Tapeworm Genome Mapped, Researchers Find Weak Spots to Target Drugs
Researchers have now mapped the genome of the tapeworm and have found certain weak spots that make treatment of tapeworm infection easier.
The study was conducted by researchers from Wellcome Trust Sanger Institute. They examined genomes of four species of tapeworm to understand the parasite. In the study, researchers looked at similarities in the genomes of tapeworm and humans instead of comparing them.
Researchers say that they have now found weak spots that could lead to potential treatments against these parasites that can cause blindness, epilepsy and at times even death. Some tapeworms could be killed by using existing cancer therapies, researchers found.
"Tapeworm infections are prevalent across the world and their devastating burden is comparable to that of multiple sclerosis or malignant melanoma. These genome sequences are helping us to immediately identify new targets for much-needed drug treatment. In addition, exploring the parasites' full DNA sequences is driving our understanding of its complex biology, helping the research community to focus on the most effective drug candidates," said Dr Matthew Berriman, senior author from the Wellcome Trust Sanger Institute in a press release.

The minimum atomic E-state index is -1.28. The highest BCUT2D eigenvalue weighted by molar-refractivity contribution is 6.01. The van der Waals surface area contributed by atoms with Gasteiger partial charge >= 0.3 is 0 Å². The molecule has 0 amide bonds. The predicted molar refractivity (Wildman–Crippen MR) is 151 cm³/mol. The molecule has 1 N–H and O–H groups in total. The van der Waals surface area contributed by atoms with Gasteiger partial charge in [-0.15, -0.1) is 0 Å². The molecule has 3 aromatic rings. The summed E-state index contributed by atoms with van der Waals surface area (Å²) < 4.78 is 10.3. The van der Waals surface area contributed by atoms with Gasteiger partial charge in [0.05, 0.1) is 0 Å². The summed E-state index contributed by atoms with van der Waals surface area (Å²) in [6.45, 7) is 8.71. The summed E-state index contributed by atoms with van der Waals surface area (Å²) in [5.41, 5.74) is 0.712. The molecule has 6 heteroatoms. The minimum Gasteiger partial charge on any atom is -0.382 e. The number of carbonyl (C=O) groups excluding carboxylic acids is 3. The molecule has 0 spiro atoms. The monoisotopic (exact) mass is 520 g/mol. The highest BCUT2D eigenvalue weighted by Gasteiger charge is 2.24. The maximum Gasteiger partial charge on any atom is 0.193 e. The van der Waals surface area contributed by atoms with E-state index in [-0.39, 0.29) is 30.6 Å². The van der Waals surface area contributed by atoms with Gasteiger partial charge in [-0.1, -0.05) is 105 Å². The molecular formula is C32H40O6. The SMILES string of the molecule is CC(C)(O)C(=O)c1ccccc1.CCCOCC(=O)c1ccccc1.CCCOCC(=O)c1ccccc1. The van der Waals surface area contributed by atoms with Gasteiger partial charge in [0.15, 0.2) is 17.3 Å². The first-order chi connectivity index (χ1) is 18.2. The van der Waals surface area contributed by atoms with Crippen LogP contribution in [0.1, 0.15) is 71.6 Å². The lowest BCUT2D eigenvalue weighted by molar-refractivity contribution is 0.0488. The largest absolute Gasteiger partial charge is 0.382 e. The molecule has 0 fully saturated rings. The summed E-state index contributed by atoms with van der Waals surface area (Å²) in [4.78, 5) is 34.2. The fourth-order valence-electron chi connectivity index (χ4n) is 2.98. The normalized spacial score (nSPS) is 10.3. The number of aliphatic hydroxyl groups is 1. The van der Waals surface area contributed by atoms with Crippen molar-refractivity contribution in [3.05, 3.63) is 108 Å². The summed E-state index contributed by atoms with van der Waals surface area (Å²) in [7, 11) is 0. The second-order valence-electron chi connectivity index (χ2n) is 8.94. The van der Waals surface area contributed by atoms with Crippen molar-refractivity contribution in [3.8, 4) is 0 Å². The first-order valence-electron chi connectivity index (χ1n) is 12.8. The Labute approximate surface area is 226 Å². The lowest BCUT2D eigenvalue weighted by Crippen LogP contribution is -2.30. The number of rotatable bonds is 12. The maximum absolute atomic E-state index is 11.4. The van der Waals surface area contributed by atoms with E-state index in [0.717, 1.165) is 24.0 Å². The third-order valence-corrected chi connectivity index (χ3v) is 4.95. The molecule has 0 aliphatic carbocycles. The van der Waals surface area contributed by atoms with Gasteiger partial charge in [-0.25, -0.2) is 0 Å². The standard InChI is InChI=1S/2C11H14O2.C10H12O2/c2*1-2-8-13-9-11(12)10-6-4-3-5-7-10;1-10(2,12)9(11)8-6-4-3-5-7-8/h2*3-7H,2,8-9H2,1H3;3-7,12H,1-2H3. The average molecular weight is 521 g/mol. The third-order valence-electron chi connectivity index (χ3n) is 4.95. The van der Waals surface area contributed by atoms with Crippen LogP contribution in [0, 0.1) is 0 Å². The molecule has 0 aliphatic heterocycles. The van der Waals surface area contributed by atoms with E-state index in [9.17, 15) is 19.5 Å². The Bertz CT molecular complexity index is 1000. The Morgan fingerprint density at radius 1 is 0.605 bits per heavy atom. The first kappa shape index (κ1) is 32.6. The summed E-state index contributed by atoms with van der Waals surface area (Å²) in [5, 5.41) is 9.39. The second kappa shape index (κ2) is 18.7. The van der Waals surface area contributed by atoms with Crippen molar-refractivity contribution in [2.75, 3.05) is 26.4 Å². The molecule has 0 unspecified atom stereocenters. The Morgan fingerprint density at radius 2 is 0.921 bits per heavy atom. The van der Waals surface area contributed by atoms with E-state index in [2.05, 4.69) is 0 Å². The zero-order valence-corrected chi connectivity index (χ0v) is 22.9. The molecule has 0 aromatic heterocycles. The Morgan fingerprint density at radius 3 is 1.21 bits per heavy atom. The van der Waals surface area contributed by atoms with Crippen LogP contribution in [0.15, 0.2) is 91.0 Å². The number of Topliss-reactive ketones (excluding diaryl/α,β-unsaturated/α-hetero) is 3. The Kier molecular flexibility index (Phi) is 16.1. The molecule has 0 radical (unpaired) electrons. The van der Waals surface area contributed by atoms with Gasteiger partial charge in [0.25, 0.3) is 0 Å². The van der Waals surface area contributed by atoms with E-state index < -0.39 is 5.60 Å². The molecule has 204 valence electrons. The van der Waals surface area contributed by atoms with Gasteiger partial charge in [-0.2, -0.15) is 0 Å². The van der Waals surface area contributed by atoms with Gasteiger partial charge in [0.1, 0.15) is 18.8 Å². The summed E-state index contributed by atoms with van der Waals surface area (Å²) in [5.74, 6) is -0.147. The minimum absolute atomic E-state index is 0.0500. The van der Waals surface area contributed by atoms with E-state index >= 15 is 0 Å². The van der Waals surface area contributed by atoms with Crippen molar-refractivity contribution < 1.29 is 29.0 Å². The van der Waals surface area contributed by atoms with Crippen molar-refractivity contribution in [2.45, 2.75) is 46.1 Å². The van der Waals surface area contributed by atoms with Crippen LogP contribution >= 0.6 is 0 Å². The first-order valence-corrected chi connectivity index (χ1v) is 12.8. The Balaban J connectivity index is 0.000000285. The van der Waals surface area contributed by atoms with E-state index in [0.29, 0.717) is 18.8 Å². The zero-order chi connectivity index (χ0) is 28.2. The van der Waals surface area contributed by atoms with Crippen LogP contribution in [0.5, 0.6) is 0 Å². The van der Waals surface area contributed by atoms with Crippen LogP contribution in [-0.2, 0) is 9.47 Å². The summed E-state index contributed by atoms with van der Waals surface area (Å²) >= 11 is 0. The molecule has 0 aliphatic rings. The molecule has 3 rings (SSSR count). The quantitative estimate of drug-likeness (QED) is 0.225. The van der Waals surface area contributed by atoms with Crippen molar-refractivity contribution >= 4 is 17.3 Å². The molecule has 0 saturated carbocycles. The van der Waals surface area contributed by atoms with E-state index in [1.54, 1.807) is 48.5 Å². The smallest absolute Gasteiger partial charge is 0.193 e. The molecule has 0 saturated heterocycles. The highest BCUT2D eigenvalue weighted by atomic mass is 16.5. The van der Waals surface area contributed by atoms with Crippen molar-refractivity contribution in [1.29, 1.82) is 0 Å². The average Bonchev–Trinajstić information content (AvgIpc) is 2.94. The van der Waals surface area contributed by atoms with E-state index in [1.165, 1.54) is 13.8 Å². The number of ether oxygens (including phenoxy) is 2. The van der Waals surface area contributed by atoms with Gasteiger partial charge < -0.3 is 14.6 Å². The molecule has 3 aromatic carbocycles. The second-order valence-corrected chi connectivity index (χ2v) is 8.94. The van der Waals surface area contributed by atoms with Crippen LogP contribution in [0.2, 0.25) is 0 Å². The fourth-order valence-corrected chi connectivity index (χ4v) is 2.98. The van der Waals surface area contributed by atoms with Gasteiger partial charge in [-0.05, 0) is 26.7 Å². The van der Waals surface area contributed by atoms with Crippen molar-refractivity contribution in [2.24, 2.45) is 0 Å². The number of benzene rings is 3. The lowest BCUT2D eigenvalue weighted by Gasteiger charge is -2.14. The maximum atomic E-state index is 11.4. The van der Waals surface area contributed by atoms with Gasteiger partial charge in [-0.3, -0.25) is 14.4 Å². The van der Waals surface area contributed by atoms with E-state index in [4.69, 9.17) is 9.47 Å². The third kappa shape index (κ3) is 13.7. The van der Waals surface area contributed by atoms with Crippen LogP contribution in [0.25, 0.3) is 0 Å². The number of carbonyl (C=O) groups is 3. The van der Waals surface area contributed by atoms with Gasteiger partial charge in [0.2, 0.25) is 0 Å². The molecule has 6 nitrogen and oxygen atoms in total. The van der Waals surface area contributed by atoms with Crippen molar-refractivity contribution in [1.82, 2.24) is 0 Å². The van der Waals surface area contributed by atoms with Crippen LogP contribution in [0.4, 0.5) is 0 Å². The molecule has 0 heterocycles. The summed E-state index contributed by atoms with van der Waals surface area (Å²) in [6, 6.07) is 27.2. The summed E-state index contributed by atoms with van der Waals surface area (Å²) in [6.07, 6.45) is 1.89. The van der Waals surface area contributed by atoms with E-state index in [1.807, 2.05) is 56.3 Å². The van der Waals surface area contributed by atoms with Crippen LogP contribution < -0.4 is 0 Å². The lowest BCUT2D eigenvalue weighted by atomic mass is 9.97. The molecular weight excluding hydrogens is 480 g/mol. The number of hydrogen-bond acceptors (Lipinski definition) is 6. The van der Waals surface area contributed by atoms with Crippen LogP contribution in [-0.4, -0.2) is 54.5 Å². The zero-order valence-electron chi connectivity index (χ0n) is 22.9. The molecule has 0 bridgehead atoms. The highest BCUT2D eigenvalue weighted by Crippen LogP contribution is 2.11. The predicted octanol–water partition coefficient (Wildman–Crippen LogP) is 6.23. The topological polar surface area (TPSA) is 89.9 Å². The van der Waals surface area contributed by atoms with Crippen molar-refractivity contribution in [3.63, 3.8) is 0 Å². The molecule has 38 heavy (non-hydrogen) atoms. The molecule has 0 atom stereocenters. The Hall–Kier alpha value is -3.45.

In addition to finding what treatments could be better for tapeworms, researchers found why some treatments are ineffective. One such treatment is the use of drugs that target acetylcholinesterases (enzymes present in the central nervous system), which works for diseases like malaria and fluke infection, but not for tapeworm. The study showed that the production of acetylcholinesterases is very low in tapeworms and so blocking this enzyme has no significant effect on the parasite.
The study is published in the journal Nature.